It’s no understatement to suggest that your database is almost the most crucial part of your website. After all, nearly every piece of data lives here. As such, when your site breaks, there’s only one place to look first. The problem could be that you need to repair the WordPress database.
Because it’s a vital cog in your site’s wheel, your database takes more work to fix than other aspects of WordPress. In most cases, you’ll need to open up WordPress’ core files and tinker with settings within. What’s more, you’ll often have to work with the database itself to put things right again. The good news is you likely have all the tools and skills you need to carry out a fix.
For this post, we’re going to show you how to repair your WordPress database, through three different methods. We’ll also touch on some related errors and what to do in those situations too.
The Impact of Your Database on Your WordPress Website
There’s no part of your WordPress website that has more of an impact than your database. Almost every piece of data on your site lives here, and the code that links everything has to make sure requests and queries run fast.
In fact, it’s fair to say that your site’s speed relies on your database in a big way. This isn’t surprising once you understand how the database works with WordPress, and how powerful one can be. After all, there are experts in managing databases who make a comfortable living. This should show you how complex even a simple database can be.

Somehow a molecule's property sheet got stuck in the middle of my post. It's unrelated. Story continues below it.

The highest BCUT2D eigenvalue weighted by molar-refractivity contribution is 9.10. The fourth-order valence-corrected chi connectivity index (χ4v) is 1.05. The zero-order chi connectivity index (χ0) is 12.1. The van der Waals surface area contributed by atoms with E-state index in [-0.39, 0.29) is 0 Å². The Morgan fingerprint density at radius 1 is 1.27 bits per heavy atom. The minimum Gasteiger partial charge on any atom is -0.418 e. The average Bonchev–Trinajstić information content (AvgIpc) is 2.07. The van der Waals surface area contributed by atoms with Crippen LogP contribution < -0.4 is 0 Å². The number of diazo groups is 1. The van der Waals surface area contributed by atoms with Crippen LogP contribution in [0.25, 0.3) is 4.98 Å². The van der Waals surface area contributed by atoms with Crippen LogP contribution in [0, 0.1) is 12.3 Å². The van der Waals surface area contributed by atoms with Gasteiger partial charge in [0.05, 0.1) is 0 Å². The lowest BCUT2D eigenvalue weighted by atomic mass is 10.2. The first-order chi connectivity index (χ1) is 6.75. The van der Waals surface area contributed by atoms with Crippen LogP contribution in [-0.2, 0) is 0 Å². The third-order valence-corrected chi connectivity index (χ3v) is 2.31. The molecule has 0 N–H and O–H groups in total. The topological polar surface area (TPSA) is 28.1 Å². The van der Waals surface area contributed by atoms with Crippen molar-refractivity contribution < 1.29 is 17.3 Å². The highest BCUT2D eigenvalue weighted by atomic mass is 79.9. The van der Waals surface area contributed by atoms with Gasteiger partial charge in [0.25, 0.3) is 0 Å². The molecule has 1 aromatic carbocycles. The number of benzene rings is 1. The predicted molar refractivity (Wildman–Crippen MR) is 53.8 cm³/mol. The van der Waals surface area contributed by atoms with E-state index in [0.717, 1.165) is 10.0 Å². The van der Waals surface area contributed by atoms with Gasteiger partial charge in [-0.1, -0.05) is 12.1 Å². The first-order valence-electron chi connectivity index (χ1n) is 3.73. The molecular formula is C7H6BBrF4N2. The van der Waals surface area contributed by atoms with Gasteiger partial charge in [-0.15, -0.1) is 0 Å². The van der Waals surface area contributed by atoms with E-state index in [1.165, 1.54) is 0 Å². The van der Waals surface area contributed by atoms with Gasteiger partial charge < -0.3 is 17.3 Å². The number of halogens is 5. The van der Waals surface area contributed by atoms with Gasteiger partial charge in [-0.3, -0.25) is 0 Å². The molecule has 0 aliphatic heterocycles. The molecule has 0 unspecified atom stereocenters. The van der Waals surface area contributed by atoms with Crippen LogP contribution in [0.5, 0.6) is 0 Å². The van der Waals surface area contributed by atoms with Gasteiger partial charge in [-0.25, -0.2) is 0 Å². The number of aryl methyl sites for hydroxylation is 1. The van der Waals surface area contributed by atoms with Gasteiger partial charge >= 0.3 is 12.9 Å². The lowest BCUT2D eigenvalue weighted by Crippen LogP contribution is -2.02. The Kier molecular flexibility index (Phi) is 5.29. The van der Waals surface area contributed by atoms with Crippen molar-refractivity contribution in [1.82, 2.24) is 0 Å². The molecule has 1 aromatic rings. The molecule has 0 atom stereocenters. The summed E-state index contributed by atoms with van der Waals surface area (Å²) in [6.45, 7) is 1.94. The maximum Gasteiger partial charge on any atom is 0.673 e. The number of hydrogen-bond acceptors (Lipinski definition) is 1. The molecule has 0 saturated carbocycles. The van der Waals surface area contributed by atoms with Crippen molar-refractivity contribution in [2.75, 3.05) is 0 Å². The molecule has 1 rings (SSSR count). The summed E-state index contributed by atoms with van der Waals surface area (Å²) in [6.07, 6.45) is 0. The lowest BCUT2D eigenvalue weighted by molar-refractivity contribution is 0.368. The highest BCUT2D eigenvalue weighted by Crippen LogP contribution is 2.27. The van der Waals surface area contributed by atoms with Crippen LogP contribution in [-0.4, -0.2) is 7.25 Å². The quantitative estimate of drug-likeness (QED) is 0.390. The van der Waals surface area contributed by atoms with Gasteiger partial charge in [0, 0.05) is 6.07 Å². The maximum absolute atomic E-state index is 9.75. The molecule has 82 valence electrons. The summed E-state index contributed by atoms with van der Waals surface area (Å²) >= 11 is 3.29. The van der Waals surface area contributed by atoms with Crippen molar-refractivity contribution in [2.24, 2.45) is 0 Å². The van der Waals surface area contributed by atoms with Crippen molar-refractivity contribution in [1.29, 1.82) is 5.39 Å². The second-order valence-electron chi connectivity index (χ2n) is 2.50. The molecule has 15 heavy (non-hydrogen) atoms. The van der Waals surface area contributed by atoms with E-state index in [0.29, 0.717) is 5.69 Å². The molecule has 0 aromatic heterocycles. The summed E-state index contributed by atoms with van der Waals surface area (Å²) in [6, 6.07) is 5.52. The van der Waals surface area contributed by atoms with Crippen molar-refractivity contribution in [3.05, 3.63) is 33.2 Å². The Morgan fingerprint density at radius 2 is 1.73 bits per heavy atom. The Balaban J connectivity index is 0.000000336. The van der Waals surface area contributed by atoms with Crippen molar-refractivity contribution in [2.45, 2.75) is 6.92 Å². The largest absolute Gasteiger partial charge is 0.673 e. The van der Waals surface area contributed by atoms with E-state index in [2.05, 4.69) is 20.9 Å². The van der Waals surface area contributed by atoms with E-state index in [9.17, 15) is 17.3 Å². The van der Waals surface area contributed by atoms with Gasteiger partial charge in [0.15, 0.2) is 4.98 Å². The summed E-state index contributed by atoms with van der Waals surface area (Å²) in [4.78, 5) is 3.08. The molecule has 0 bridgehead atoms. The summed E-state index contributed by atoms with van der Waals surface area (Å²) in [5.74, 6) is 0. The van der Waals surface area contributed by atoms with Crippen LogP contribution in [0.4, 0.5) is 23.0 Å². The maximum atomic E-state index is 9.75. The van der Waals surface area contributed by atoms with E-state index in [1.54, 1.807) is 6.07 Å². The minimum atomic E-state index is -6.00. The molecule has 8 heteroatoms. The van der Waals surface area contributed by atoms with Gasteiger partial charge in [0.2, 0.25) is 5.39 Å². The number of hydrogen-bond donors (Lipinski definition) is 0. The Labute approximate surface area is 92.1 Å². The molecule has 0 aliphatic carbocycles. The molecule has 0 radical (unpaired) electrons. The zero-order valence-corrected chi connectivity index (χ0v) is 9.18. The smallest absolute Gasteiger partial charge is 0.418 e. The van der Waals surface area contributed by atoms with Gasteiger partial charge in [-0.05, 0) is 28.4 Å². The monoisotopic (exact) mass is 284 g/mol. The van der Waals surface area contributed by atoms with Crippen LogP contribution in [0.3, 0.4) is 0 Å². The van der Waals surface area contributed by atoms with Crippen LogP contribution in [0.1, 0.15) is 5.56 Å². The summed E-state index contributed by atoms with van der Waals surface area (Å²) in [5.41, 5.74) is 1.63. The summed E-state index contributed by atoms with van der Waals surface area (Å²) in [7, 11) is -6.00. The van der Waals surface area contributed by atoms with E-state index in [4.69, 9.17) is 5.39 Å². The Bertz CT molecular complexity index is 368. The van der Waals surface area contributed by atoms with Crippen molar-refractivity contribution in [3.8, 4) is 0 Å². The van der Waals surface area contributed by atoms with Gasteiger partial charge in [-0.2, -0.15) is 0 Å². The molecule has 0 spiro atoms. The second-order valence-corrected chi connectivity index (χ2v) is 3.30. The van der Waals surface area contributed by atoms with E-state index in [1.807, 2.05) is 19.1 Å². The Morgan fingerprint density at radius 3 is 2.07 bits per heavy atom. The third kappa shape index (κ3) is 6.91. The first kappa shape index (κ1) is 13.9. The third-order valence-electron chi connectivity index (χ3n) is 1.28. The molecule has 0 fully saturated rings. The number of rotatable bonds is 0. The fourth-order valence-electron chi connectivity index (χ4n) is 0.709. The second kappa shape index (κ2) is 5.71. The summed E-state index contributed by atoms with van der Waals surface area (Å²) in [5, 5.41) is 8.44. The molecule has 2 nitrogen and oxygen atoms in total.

For more on what the database means for your WordPress website, you’ll want to read our post on working with databases, and how to run Structured Query Language (SQL) requests. This should give you enough working knowledge to navigate around your own database.
Why You Sometimes Need to Repair the Database
Because there are lots of moving parts to a WordPress database, it’s inevitable that two cogs will grind to a halt sometimes. There are a handful of reasons to repair your WordPress database, although some are more common than others. For example:
- Incorrect database credentials are the biggest reason for errors, and this is the first aspect you should check out.
- You may also see a PHP memory limit issue, which relates to your database but is a separate issue in itself. This doesn’t take much to fix, compared to deeper repairs.
- There will also be simple connection problems to content with, although this might be more about your choice of host than anything you’re doing wrong.
While these situations will crop up a lot, there are also a bunch of more serious issues that need immediate attention:
- Corrupted files within your WordPress installation, or corrupted database ‘tables’. Either, of course, is critical to fix.
- Malicious users have breached your site – hacked, in other words. This is obviously beyond the realms of fixing your database and going about your day. If you suspect this, stop reading this
This article was written by Tom Rankin and originally published on WPKube.